In its vision for the UK's transition to net zero, RenewableUK predicts that installed wind capacity will surge six-fold to more than 120GW by 2050.
Renewables could provide more than three quarters of the UK's power needs by mid-century, according to a report published today by trade body RenewableUK that touts the critical role wind energy expansion and green hydrogen development will play in the country's net zero transition.
Entitled Powering the Future: RenewableUK's Vision of the Transition, the report joins a wave of recent studies detailing how the government could deliver on the country's 2050 net zero ambition while driving a green recovery from the coronavirus crisis.
According to RenewableUK's analysis, wind will be one of the dominant players in the UK's energy transition, with the report predicting that installed capacity could surge six-fold to more than 120GW by 2050.
The group warned the right policy environment is required to spur this boom and recommended the government increase the frequency of auctions for clean power contracts so that they are held annually. It also urged the government to introduce more targeted support for innovative renewable technologies, such as floating wind, wind and tidal power, and green hydrogen facilities, which are not yet able to compete with more established power sources.
With the right policies, the UK's offshore wind industry could reach 40GW by 2030 - which would cover one-third of UK's electricity demand - rising to 90GW by 2050, the report predicts.
Since 2010, the UK has attracted 48 per cent of roughly £80bn invested in offshore wind in Europe, making the country the biggest offshore wind market in the world, RenewableUK notes. And vast amounts of investment in offshore wind could continue over the years to come, with the report anticipating that the current 40GW by 2030 goal will require a further £54bn of investment.
RenewableUK chief economist and report author Marina Valls said it was "an incredibly exciting time" for the energy sector. "We're entering an era of rapid technological change as we move closer towards total decarbonisation, using an even wider range of technologies such as renewable hydrogen alongside more wind, solar, battery storage and - crucially - people participating far more pro-actively in the way our modern energy system operates, making it more flexible," she said.
The report notes that green hydrogen - hydrogen produced using renewable electricity - holds "huge potential" as a zero-carbon alternative to fossil fuels, in particular in heavy industry, shipping, and heating homes. The fuel could become cost competitive in the UK more quickly than in other countries, due to strong climate change policies and high renewable energy capacity, RenewableUK said.
"Renewable energy sources are penetrating the global energy markets faster than anyone expected, and generating power cheaper than fossil fuels sooner than anyone predicted," Valls added. "In the world we are trying to build, the transition to a modern energy system ultimately means two things: reduced emissions and reduced energy bills for households."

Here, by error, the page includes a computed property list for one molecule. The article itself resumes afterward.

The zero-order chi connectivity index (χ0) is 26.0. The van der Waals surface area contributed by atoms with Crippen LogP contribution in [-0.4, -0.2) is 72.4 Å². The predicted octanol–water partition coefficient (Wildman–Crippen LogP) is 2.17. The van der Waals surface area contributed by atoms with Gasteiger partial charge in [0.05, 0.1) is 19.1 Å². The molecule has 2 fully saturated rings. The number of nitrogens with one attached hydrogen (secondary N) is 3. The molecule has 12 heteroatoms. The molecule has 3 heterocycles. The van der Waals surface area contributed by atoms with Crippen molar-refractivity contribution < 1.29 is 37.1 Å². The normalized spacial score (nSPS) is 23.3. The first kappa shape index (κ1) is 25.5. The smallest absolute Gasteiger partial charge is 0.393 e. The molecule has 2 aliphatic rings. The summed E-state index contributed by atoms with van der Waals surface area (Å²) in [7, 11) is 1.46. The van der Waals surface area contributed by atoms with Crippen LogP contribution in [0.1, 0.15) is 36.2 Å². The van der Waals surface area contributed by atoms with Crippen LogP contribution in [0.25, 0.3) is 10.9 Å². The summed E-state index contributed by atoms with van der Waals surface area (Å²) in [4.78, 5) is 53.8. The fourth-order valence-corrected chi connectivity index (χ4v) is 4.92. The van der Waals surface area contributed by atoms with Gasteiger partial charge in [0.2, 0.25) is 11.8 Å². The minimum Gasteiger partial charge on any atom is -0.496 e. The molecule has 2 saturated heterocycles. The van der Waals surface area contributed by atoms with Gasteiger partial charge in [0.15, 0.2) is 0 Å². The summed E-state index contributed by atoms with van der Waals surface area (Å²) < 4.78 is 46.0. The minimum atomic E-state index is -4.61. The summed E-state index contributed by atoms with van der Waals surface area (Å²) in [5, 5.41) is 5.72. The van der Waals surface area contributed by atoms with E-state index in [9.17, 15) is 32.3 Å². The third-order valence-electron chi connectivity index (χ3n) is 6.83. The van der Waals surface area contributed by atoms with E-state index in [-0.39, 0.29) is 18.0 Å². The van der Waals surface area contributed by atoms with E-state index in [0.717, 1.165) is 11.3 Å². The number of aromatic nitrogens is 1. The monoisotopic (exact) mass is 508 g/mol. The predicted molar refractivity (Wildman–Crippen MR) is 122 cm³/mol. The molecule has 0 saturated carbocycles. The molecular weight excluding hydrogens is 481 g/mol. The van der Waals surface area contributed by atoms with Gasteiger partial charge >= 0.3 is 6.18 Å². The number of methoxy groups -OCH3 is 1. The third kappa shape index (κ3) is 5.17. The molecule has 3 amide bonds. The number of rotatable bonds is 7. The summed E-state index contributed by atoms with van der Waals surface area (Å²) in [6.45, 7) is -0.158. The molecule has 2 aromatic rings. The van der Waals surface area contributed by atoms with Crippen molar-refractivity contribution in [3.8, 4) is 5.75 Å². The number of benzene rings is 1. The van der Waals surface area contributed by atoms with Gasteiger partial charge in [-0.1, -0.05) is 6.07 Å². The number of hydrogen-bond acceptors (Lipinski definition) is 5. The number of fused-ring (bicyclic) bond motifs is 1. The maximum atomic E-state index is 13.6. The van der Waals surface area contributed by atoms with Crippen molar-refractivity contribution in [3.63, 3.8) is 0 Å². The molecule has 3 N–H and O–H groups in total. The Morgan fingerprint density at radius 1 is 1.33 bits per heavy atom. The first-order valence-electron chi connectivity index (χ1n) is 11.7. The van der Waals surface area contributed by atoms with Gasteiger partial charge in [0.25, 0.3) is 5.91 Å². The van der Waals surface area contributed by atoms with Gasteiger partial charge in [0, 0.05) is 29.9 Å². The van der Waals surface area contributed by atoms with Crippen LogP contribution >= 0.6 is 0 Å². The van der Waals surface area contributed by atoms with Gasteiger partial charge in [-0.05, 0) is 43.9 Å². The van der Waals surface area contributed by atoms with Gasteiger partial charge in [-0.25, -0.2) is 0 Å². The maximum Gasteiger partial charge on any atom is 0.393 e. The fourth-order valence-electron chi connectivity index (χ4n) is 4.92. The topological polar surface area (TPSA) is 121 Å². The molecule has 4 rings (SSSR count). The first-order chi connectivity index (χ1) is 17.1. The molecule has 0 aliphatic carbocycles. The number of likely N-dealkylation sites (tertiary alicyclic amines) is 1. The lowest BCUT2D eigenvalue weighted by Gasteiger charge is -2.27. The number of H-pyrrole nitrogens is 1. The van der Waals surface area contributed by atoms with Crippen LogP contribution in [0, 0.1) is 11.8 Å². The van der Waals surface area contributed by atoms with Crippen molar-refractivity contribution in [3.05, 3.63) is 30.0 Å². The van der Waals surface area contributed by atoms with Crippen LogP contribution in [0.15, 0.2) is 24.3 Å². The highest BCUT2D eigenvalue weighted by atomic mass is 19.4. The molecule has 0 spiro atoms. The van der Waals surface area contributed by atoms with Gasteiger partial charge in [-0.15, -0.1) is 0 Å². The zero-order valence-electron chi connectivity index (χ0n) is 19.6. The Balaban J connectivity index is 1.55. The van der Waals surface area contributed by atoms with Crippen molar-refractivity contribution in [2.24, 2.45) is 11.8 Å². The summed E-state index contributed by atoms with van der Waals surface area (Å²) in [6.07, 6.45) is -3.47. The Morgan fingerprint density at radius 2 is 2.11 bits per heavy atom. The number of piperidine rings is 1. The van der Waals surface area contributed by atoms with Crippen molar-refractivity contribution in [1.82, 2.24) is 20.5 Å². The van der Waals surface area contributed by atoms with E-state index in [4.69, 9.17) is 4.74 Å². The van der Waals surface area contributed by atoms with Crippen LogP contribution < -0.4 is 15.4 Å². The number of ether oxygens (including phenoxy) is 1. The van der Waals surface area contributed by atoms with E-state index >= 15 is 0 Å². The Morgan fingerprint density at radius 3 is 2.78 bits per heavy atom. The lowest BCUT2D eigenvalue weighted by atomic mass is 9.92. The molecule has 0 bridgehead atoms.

The report, which sets out a series of recommendations for government to deliver the right market signals and policies, notes that solar, marine energy, and energy storage technologies are also set to grow exponentially in the years to come.
The wide-ranging report also outlined the group's vision for a more flexible energy grid, where clean electricity will be used to power transport and provide heating through electric vehicles, solar technologies, heat pumps, and other emerging technologies. The approach also promisesto help consumers reduce energy costs by, for example, selling power stored in batteries or EVs to the grid when it is needed most.
RenewableUK has recommended that the government maintain routes to market and certainty to support investment in low cost decentralised renewables, such as onshore wind, and ensure energy market regulation accelerates the transition to a smart, flexible, low carbon energy system. It also calls for a "cost-reflective approach" to the network charging and connection queue regime that delivers net zero emissions at the least cost.
It also said the government should implement and build on the existing Smart Systems and Flexibility plan to accelerate the development of flexibility markets at national and local level, and establish a framework that would enable consumers to adapt energy consumption and access lower cost electricity at times of low demand or high renewables output.
The government should encourage greater flexibility through increasing interconnection, vehicle-to-grid technologies, and industrial demand response to maximise variable renewable generation, the report advised.
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